411homerepair.com

Latest Articles

Why Metal Blacking is Often a Better Choice than Plating and Painting

As a manufacturer who usually works with metal, you might need a way to change the colour of your products to make them as appealing as possible to...

on May 22, 2017

How to Add the Right Accent to your Home Decor?

What is it that turns a house into a home? It is usually the brick-a-brass you have picked up, from different corners of the world, during your...

on May 19, 2017

DIY Roof Inspection of your New Home

I’m writing this post as to provide fast, basic, and quality information related to roof related issues for people looking to buy old houses....

on May 17, 2017

What Causes Creaky Floorboards?

There is nothing worse than tiptoeing around your home while people are asleep and hearing a harmony of squeaking floorboards. Nearly all homes...

on May 16, 2017

The Art and Science of Pruning: a Short Introduction

by Dan Eskelson on Apr 30, 2012

Please also visit part 2, The Art and Science of Pruning

Most landscape plants need regular pruning, whether to preserve a loose, natural form, or to create tight,compact shapes. Each individual tree or shrub has its own, unique pruning needs, depending on variety, soil type, exposure and desired result. For instance, we prune a birch or hawthorne for ornamental value, but prune an apple or plum for fruit production; basic pruning rules apply to both, but final techniques and results are vastly different. Each individual plant will change its pruning requirements from year to year.

The "art" of pruning seeks to create a mature form over the course of several seasons - or several decades - it is an art not to be hurried. The "science" of pruning requires knowledge of plant types, growth habits, flowering or fruiting characteristics and the mastery of a few important skills.

Pruning stimulates and directs growth, maintains plant health and creates a form to support the "crop" (foliage, flowers or fruit). Two basic techniques, heading back and thinning are used to create form. The desired form for standard size fruit trees and many ornamentals is a vase shape, with four to seven strong, well-placed "leaders". These leaders form the framework which holds future growth. In contrast to the vase shape, dwarf and semi dwarf fruit trees and some ornamentals are pruned to a central leader, or modified central leader form. The early shaping of young trees and shrubs is extremely important for the development of a strong, well balanced framework.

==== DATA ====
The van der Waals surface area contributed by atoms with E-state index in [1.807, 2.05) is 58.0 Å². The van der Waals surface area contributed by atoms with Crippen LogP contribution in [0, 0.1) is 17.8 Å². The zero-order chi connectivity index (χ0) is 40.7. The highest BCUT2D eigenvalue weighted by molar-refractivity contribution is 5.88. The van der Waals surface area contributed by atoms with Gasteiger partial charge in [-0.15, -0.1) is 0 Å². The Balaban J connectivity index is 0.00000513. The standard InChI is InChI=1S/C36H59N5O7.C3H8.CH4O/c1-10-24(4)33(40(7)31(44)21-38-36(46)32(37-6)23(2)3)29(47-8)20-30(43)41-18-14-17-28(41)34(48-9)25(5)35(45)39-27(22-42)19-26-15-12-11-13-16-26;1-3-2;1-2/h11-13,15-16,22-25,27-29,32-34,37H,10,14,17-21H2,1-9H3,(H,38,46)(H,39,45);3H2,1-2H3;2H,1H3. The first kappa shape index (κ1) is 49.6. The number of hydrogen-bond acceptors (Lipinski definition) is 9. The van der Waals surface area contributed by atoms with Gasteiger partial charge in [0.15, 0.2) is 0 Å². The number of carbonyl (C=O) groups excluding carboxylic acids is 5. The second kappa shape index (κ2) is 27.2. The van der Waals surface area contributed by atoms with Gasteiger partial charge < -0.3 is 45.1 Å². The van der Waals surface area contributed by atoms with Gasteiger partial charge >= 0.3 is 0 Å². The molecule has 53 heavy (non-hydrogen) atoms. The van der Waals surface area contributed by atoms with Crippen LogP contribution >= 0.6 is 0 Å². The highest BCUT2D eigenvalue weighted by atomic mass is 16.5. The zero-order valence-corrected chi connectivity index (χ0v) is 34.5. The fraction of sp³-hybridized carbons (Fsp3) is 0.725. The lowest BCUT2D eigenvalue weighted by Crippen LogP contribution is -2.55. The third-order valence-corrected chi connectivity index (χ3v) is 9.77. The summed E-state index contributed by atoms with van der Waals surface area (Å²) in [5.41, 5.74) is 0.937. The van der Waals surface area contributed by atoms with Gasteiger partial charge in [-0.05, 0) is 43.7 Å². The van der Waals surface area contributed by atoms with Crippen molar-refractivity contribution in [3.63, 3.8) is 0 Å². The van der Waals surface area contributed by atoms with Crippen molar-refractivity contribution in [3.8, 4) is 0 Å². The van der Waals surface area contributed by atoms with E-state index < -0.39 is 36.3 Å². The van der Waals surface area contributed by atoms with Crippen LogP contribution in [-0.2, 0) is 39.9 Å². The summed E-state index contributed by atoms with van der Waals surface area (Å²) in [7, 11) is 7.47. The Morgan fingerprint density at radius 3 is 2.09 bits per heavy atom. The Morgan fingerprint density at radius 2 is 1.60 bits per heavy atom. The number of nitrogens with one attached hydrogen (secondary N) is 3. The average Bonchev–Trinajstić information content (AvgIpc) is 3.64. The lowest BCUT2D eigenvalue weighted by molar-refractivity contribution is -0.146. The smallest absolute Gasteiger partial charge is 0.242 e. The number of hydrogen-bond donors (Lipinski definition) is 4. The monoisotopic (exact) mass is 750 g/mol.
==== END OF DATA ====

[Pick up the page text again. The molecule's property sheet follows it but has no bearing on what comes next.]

Any cut made to a small branch must be made just above a bud (Fig. 1). Pruning ExampleThis heading back influences the form of the plant by directing growth according to the position of the bud and by stimulating growth below the cut. Thinning creates form by removing entire branches. On vigorously growing plants (apples and many others) thinning is required for most of the plant's life. With yearly pruning, Pruning Limbshowever, thinning of wood older than one year is seldom required. If larger, saw cuts are necessary, follow the procedure in Fig. 2.

Although many plants are pruned during dormancy (winter-early spring), several important exceptions exist. Shrubs which bloom in early spring (rhododendron, azalea, forsythia and others) have developed flower buds the previous season and should be pruned shortly after bloom. Maples will "bleed" excessively if cut in early spring and are best pruned in fall. Evergreens are pruned shortly after the full development of the new season's growth.

Pruning maintains plant health by removing dead, diseased and damaged wood. Diseased wood should be removed from the site immediately; in severe cases such as firelight in pears, the cutting tool must be dipped in a weak bleach solution after each cut. The importance of proper cutting technique cannot be overemphasized. Well built tools, with razor sharp edges, must be used; a ragged cut will not heal, leaving the plant susceptible to rots and disease. For the same reason, cuts must be made at precisely correct locations. Do not use tree paint or any other sealer on pruning cuts.

The above guidelines are meant as a very brief survey of basic pruning purpose and technique. Before making too many cuts, the aspiring pruner should first attain further knowledge through reading and/or lessons from an experienced landscape professional. This fascinating art and science is well worth the time and energy invested in learning.

Please also visit The Art and Science of Pruning that is part 2 of this article.

Dan Eskelson @ Clearwater Landscapes, Inc.

Author

Most Recent Articles

Sponsored Articles

Random Articles

Tips on Getting Your Kitchen Fitted

Most people don’t realize the importance of setting up the kitchen appropriately while moving into a new home until they start using it on a daily...

Kitchen / Bathrooms

The Many Reasons Granite Countertops are so Popular

While granite counters do give any kitchen an air of class, they have much more to offer than just great looks.Let’s explore just what it is...

Kitchen / Bathrooms

Do You Need a New Roof? Twelve Warning Signs

As any homeowner knows (and cringes whenever they think about it), the roof of their home is far from permanent. Although it's generally made...

Roofing / Gutters

Safety Tips for Heating a House During Winter

Sometimes, a winter storm can knock the power out in the whole building. When the power goes out, there are a few options for heating the house,...

Safety / Security

Remodeling Your Home to be Handicap Accessible

If you or someone you love lives with limited mobility, you know what a hassle functioning in inaccessible spaces can be. Just getting into an...

Safety / Security

Actions

Contact Us | Submit Article | RSS | 411homerepair © 2017